Workers At AC Casinos Forced Into Unpaid Break After Sandy Washed Away Revenue Opportunities
Trump Also Reducing Hours And Barring Use Of Vacation Time For Others
Hurricane Sandy may be nothing more than a slight breeze somewhere in the world right now, but it’s still wreaking havoc on those who first endured its wrath in late October. The once powerful storm is feeding off of the darkening business climate in one of America’s poverty-ridden cities in order to maintain its destructive power.
Workers at two casinos in New Jersey’s Atlantic City, an economically depressed area even before “Frankenstorm” ever made landfall, have been told to sacrifice in order to offset the gambling revenue the properties missed out on, The Press of Atlantic City reported Monday.
Trump Entertainment Resorts, Inc. reportedly is forcing its salaried employees to take a week off without pay by Dec. 2. Hourly-wage earners are not permitted to use their paid-vacation time to cover the hours they missed during the shutdown.
According to the Associated Press, the company said the decision, which also includes trimming schedules for hourly workers, will save it between $10 million and $12 million.
Sandy forced a rare closing of all 12 casinos in Atlantic City. New Jersey Gov. Chris Christie signed a mandatory evacuation order for the area which went into effect on Sunday, Oct. 28. Casinos were allowed to reopen on Friday, Nov. 2.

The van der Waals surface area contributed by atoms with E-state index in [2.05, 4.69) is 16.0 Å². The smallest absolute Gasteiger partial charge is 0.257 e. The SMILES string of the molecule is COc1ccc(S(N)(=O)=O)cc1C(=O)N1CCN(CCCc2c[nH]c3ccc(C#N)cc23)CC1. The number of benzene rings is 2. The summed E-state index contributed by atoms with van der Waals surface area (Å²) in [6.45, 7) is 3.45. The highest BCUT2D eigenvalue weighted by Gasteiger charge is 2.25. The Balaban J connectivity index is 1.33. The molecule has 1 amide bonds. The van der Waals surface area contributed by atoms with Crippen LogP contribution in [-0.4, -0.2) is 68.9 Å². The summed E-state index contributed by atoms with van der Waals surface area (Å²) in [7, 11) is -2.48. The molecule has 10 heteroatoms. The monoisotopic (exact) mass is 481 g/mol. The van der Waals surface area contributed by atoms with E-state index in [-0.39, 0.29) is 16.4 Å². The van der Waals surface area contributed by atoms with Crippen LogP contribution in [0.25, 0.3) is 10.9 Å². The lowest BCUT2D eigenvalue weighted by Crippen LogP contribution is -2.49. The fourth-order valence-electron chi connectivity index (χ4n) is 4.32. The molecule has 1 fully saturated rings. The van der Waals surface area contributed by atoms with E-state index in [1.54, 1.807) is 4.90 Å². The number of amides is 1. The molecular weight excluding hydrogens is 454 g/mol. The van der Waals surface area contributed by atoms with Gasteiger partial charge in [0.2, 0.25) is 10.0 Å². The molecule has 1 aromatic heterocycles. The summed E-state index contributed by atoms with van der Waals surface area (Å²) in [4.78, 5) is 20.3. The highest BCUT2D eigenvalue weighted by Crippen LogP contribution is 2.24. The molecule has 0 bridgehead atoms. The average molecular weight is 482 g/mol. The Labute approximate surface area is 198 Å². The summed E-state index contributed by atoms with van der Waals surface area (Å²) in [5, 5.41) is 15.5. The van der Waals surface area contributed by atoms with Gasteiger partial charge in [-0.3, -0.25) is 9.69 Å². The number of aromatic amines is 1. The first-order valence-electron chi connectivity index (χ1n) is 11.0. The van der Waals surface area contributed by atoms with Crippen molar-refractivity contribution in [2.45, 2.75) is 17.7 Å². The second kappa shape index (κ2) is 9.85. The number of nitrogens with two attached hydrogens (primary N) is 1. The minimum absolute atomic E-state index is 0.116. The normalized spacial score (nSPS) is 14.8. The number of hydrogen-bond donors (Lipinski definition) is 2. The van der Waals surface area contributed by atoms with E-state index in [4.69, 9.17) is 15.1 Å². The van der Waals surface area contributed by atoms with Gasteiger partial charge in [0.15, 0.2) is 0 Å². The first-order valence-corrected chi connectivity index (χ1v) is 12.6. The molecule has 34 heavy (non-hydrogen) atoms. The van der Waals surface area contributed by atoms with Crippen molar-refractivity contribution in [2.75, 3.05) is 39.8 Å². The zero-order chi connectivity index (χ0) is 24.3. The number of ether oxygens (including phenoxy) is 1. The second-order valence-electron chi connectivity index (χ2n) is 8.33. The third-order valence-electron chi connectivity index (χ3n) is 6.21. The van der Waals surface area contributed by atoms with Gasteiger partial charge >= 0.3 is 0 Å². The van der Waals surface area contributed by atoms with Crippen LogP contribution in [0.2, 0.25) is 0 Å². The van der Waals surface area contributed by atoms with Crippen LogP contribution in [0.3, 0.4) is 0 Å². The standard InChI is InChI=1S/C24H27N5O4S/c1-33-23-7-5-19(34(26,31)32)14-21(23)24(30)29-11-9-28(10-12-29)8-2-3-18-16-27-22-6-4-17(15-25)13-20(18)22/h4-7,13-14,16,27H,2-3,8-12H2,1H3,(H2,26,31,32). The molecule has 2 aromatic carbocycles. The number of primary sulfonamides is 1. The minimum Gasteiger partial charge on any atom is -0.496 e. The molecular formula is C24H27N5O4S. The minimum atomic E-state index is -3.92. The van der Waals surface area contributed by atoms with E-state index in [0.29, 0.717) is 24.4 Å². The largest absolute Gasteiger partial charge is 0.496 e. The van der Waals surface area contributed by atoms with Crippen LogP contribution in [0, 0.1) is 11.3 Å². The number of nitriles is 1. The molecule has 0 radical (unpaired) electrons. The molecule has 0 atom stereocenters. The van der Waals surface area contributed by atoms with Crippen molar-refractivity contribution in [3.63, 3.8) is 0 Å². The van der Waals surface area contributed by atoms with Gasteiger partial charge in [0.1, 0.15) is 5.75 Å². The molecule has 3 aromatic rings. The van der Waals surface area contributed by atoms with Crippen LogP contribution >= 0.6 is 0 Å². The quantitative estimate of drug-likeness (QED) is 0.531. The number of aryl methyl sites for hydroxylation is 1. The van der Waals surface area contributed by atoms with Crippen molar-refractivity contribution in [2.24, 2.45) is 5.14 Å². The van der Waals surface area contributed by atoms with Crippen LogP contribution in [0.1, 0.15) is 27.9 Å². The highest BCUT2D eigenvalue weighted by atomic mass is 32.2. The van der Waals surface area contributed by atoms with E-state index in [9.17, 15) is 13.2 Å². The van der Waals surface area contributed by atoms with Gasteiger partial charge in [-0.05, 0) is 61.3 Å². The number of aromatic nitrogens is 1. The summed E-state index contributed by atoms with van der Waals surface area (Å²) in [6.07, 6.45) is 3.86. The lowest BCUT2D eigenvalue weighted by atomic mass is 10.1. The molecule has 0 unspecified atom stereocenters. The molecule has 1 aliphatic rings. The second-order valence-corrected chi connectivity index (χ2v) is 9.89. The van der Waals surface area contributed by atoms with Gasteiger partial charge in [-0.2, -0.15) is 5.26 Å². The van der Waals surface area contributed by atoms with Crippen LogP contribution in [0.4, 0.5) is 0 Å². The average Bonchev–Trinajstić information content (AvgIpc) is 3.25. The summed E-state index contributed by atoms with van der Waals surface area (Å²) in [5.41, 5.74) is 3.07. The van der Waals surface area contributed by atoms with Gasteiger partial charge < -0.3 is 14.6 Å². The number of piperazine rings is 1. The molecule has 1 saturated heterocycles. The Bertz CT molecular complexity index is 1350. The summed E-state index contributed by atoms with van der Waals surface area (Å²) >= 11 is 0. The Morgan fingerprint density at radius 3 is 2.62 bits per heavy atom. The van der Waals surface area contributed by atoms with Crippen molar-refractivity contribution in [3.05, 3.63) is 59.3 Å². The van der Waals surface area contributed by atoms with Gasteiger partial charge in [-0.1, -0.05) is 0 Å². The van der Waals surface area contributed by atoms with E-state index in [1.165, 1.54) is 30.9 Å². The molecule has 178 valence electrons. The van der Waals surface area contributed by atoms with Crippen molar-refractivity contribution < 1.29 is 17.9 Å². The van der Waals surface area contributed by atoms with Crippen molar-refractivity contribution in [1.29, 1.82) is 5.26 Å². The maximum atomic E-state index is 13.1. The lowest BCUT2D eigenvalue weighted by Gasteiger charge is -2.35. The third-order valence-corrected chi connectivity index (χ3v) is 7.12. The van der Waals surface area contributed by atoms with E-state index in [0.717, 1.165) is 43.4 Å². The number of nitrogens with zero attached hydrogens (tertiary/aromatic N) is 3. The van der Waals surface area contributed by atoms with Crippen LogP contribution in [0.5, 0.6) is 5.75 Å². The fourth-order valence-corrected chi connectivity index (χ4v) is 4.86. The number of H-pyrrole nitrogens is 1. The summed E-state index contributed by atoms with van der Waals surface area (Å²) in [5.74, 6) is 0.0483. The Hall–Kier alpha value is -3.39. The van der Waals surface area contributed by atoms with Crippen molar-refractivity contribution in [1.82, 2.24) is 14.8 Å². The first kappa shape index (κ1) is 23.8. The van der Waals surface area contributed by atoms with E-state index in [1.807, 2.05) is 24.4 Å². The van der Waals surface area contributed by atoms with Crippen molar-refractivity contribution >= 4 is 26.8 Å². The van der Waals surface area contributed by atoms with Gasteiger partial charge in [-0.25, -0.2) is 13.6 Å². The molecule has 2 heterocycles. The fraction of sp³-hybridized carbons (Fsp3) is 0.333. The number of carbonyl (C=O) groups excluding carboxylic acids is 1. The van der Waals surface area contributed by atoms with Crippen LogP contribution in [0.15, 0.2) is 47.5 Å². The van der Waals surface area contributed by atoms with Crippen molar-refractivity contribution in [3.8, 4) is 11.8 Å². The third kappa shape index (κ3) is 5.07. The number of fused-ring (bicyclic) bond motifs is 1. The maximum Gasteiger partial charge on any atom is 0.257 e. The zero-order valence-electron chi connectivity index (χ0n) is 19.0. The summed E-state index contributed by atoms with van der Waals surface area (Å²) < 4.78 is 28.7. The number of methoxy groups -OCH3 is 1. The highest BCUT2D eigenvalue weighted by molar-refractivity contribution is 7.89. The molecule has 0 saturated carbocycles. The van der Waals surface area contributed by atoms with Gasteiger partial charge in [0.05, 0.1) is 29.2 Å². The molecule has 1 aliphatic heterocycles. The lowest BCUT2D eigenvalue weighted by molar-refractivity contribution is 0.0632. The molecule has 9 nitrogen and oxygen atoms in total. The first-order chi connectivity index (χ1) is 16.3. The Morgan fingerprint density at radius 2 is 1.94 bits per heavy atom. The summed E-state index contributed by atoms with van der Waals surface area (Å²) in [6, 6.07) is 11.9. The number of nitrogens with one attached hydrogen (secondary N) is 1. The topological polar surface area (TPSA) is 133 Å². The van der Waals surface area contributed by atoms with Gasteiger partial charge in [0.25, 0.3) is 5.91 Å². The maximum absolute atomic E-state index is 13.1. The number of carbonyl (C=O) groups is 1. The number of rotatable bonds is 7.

The firm, which operates two casinos in Atlantic City, was financially the most affected by the storm, according to data released by the New Jersey Division of Gaming Enforcement. Both the Trump Taj Mahal and Trump Plaza experienced a more than 30-percent drop in gambling revenue compared to October 2011. Altogether, Atlantic City casinos dropped nearly 20 percent.
Prior to closing, Trump Entertainment had about $25 million in casino win for Oct. 2012.
The Press of Atlantic City reported that Trump Entertainment told its employees in a Nov. 5 memo that the move was necessary in order to stay in business.
“We recognize the hardship you and your family are already enduring, however, in order to keep the properties open through the upcoming weeks, our only alternative is to implement a more aggressive savings plan,” Bob Griffin, Trump Entertainment’s CEO, wrote to employees.
In 2010, the company filed for corporate bankruptcy for a third time. After the moves, founder and former chairman Donald Trump sat with a small percentage of the business.
Atlantic City has won about $2.65 billion from gamblers so far this year, of which about 13 percent has gone to Trump Entertainment.
Follow Brian Pempus on Twitter — @brianpempus
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